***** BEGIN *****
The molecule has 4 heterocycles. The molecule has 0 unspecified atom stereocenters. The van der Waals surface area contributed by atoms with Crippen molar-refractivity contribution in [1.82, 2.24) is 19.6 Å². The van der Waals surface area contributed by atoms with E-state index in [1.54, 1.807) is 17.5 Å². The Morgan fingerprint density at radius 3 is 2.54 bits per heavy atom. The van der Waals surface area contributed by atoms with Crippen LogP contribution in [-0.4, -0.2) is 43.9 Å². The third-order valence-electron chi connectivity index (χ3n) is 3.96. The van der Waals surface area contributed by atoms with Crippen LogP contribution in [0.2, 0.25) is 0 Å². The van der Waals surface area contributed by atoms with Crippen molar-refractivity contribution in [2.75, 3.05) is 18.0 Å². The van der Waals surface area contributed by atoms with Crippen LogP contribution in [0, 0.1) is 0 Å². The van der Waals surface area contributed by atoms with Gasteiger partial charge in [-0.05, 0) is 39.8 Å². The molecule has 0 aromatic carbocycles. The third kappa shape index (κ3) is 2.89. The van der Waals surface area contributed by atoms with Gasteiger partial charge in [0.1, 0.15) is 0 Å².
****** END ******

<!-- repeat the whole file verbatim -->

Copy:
The molecule has 4 heterocycles. The molecule has 0 unspecified atom stereocenters. The van der Waals surface area contributed by atoms with Crippen molar-refractivity contribution in [1.82, 2.24) is 19.6 Å². The van der Waals surface area contributed by atoms with E-state index in [1.54, 1.807) is 17.5 Å². The Morgan fingerprint density at radius 3 is 2.54 bits per heavy atom. The van der Waals surface area contributed by atoms with Crippen LogP contribution in [-0.4, -0.2) is 43.9 Å². The third-order valence-electron chi connectivity index (χ3n) is 3.96. The van der Waals surface area contributed by atoms with Crippen LogP contribution in [0.2, 0.25) is 0 Å². The van der Waals surface area contributed by atoms with Crippen molar-refractivity contribution in [2.75, 3.05) is 18.0 Å². The van der Waals surface area contributed by atoms with Crippen LogP contribution in [0, 0.1) is 0 Å². The van der Waals surface area contributed by atoms with Gasteiger partial charge in [-0.05, 0) is 39.8 Å². The molecule has 0 aromatic carbocycles. The third kappa shape index (κ3) is 2.89. The van der Waals surface area contributed by atoms with Gasteiger partial charge in [0.1, 0.15) is 0 Å².